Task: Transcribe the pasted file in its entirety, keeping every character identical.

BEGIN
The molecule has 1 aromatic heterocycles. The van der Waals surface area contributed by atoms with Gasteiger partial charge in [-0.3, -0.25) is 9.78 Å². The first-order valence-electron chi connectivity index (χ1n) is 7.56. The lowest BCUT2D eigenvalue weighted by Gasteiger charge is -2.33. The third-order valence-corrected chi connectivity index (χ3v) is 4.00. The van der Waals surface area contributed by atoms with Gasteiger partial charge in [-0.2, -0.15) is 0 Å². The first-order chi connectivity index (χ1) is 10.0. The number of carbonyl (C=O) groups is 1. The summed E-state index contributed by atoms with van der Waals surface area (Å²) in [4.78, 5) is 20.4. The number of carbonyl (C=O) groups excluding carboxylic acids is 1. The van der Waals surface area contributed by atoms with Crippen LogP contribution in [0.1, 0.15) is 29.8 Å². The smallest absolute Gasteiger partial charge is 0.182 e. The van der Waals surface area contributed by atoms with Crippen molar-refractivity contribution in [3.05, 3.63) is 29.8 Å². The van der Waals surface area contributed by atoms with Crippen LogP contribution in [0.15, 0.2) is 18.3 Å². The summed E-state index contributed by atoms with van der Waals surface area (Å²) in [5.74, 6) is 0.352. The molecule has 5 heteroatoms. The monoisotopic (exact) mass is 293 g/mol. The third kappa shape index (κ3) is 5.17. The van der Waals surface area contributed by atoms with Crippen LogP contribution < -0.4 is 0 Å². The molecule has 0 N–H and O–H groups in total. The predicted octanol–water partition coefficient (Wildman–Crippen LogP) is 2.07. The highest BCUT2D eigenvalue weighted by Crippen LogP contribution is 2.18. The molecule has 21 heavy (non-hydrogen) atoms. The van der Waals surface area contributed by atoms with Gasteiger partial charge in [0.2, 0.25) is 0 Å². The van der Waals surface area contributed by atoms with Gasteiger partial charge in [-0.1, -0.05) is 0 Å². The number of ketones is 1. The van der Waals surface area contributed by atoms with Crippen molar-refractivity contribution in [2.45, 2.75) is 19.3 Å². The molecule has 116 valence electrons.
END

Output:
The molecule has 1 aromatic heterocycles. The van der Waals surface area contributed by atoms with Gasteiger partial charge in [-0.3, -0.25) is 9.78 Å². The first-order valence-electron chi connectivity index (χ1n) is 7.56. The lowest BCUT2D eigenvalue weighted by Gasteiger charge is -2.33. The third-order valence-corrected chi connectivity index (χ3v) is 4.00. The van der Waals surface area contributed by atoms with Gasteiger partial charge in [-0.2, -0.15) is 0 Å². The first-order chi connectivity index (χ1) is 10.0. The number of carbonyl (C=O) groups is 1. The summed E-state index contributed by atoms with van der Waals surface area (Å²) in [4.78, 5) is 20.4. The number of carbonyl (C=O) groups excluding carboxylic acids is 1. The van der Waals surface area contributed by atoms with Crippen LogP contribution in [0.1, 0.15) is 29.8 Å². The smallest absolute Gasteiger partial charge is 0.182 e. The van der Waals surface area contributed by atoms with Crippen molar-refractivity contribution in [3.05, 3.63) is 29.8 Å². The van der Waals surface area contributed by atoms with Crippen LogP contribution in [0.15, 0.2) is 18.3 Å². The summed E-state index contributed by atoms with van der Waals surface area (Å²) in [5.74, 6) is 0.352. The molecule has 5 heteroatoms. The monoisotopic (exact) mass is 293 g/mol. The third kappa shape index (κ3) is 5.17. The van der Waals surface area contributed by atoms with Crippen LogP contribution < -0.4 is 0 Å². The molecule has 0 N–H and O–H groups in total. The predicted octanol–water partition coefficient (Wildman–Crippen LogP) is 2.07. The highest BCUT2D eigenvalue weighted by Crippen LogP contribution is 2.18. The molecule has 21 heavy (non-hydrogen) atoms. The van der Waals surface area contributed by atoms with Gasteiger partial charge in [0.2, 0.25) is 0 Å². The van der Waals surface area contributed by atoms with Gasteiger partial charge in [-0.1, -0.05) is 0 Å². The number of ketones is 1. The van der Waals surface area contributed by atoms with Crippen molar-refractivity contribution in [2.45, 2.75) is 19.3 Å². The molecule has 116 valence electrons.